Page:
Holidays are a great time to implement STEM activities. This post will share a fun Valentine STEM and reading activity involving Cupid’s bow and arrow. I am obsessed with adding in the reading component to STEM activities to integrate literacy so this will share a reading passage to activate students prior knowledge and get them excited before the activity.
For this activity, I like to begin by reading a bit about the history of Cupid and the significance of his bow and arrow. After reading and getting your students engaged in the topic, it’s time to move in to the creating part where the students engineer their own bow and arrow.
Depending on your students’ levels and their experience with engineering challenges, you can create a plan together or simply use the directions in this post for creating a mini workable bow and arrow like Cupid’s.
How to Make a Mini Cupid’s Bow and Arrows
- A bowl of warm water
- Wooden craft sticks
- Dental floss
- Cotton swabs
- Pen or pencil
- Nail clippers
- Soak the wooden sticks in a bowl of warm water for at least an hour. The warm water will soften the sticks up enough so that they are bendable.
- Remove the wooden sticks from the water and thoroughly dry them off with a paper towel.
- Using a pen or pencil, draw small notch marks on both ends of the wooden stick.
- The easiest way to cut away the notch marks is with a pair of nail clippers. Carefully clip four notches into the wooden craft stick.
- Gently form the wooden stick into a slight curve as shown in the photo. When you begin to tie the floss around the ends, the curve will increase.
- Provide plenty of floss to each student so that knots can easily be formed. Tightly wrap and tie floss around both ends of the wooden stick, as shown in the photo.
- Decorate the outside of the bow with paper, stickers, or markers.
- To make the arrows, cut the ends off one end of a cotton swab.
And if you are more visual like me, here are the steps above in pictures.
1. The reading aspect of the activity can be done whole group and then the actual creating of the bow and arrow can be done in small groups with the teacher.
2. You can also ask students to bring in supplies as these are affordable and/or household items.
3. If you have a Valentine’s Day party, this activity would be perfect before, during, or after the party.
Once your students have created their workable bow and arrow, they can then practice shooting it, measuring the distance, and doing a bit of math. A free printable is included in the download for them to record their math.
Other extension activities:
- The students can write a how-to essay explaining to a peer how they created the bow and arrow. They can use the directions page included in the free download as a scaffold.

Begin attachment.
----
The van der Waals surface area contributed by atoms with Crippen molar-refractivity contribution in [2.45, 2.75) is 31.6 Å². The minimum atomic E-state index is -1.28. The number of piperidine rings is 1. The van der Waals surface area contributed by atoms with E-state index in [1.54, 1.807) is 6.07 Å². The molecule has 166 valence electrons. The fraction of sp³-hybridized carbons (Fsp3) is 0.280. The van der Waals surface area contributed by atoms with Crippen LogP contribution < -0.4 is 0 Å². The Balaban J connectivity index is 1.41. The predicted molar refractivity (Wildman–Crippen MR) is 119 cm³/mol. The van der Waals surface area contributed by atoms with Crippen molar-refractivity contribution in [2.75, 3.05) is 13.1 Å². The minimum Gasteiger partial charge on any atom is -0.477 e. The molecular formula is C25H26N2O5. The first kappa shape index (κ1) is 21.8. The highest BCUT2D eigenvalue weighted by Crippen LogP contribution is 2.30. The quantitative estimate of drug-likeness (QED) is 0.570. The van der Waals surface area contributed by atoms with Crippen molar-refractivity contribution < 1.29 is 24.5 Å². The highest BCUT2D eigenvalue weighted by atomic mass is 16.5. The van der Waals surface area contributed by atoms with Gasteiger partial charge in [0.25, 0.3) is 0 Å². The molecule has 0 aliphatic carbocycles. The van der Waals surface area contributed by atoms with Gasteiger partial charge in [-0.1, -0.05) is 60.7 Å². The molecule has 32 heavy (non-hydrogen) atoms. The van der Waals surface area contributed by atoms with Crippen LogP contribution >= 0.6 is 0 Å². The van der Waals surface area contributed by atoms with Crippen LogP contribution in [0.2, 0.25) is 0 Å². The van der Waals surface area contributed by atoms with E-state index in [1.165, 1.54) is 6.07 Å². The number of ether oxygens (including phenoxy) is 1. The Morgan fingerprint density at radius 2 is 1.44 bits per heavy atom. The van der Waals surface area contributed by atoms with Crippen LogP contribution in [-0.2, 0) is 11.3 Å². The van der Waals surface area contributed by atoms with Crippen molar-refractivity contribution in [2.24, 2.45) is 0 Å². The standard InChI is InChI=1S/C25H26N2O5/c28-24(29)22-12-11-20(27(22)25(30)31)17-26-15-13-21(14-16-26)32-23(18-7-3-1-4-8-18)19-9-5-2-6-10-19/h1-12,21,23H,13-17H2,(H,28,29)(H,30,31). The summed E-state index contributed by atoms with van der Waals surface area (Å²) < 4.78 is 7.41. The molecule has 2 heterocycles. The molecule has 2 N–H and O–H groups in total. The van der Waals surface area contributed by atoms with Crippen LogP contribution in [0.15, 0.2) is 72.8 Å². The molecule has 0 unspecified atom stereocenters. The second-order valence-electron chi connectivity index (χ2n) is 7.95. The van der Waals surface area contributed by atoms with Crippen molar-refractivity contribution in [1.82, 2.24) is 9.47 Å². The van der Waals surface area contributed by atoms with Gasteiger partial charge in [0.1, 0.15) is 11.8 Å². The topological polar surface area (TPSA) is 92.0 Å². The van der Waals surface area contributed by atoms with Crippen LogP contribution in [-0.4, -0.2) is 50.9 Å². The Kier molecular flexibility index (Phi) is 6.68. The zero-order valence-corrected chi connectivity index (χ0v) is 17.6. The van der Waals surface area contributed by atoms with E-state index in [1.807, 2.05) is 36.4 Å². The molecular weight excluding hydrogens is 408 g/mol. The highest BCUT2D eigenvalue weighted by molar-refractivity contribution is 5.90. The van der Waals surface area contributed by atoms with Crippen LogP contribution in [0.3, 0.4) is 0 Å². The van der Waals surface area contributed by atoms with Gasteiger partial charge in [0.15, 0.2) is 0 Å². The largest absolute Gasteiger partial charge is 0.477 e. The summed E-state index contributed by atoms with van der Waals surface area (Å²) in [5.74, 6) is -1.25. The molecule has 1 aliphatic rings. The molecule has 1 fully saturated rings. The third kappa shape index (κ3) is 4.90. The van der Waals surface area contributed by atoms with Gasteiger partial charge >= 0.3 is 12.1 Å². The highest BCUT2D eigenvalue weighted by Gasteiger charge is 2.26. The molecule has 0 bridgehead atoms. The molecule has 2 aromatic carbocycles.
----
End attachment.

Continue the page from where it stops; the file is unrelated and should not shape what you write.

- The students could record the steps they take to create the bow and arrow using a tablet or laptop and then write a script to accompany the video.
FREE Printables for Valentine STEM Activity
Click here or on the image to download the reading passage and printables to use for this Valentine’s Day STEM activity.
Want More Valentine’s Day Resources Activities?
Valentine’s Day Activities and Ideas for Upper Elementary –> Roundup of my best ideas and resources, including more freebies.
Valentine’s Day Math Centers for 4th Grade
Valentine’s Day Math Centers for 5th Grade
Valentine’s Day Reading Comprehension Activities
Valentine’s Day Writing Prompts
I hope your students enjoy this Valentine’s Day themed STEM and reading activity. It is truly one of my favorite activities for engaging my students during the holiday but still incorporating important learning experiences. Let me know in the comments if this is an activity you might try with your students.
This post was created in collaboration with A Stults.
This sounds like a really fun activity and I think I’m going to give this a try. Do you show the students a picture of the bow and arrow and tell them how to make it or is everything left to their imagination? I feel like when they see a picture it limits their own imagination, yet my students give up way too easily when something is challenging.
Thanks for another great freebie!!
Jennifer Findley says
Hi Jill, it definitely depends on your students and also what you want the focus to be on. If you want the focus to be on engineering and your students have some type of experience with engineering tasks, I recommend having them come up with the design and creating it from their own imagination. However, if you want your focus to be more on the math and reading aspect, then you can definitely follow the directions in the post. You can always add in another engineering task by seeing if they can come up with a design for a better bow and arrow. Hope this helps!
M.E. doValle says
Terrific idea! I am going to use this for my observation on Feb., 13th. What standards/I can statements can go along with this activity?
Samantha Urata says
Is there a reason you used dental floss? Would sewing thread or twine work just as well? Thank you for the post. I plan on using for our Girl Scout troop. Love it!
I was wondering the same thing. I have lots of fishing line and thin embroidery thread available.
I would love to do this for a class party. Would it be ok to have the sticks pre soaked and dried to bring into the classroom? With the limited party time, we wouldn’t be able to have them soak and dry in time.
Rachel Elliott says
I tried to do this cool activity. I did” all of the work the night before and it didn’t work at all. The sticks broke when trying to bend and cutting the notches. I was so excited to do this with my kids on Valentines Day, but what a bummer.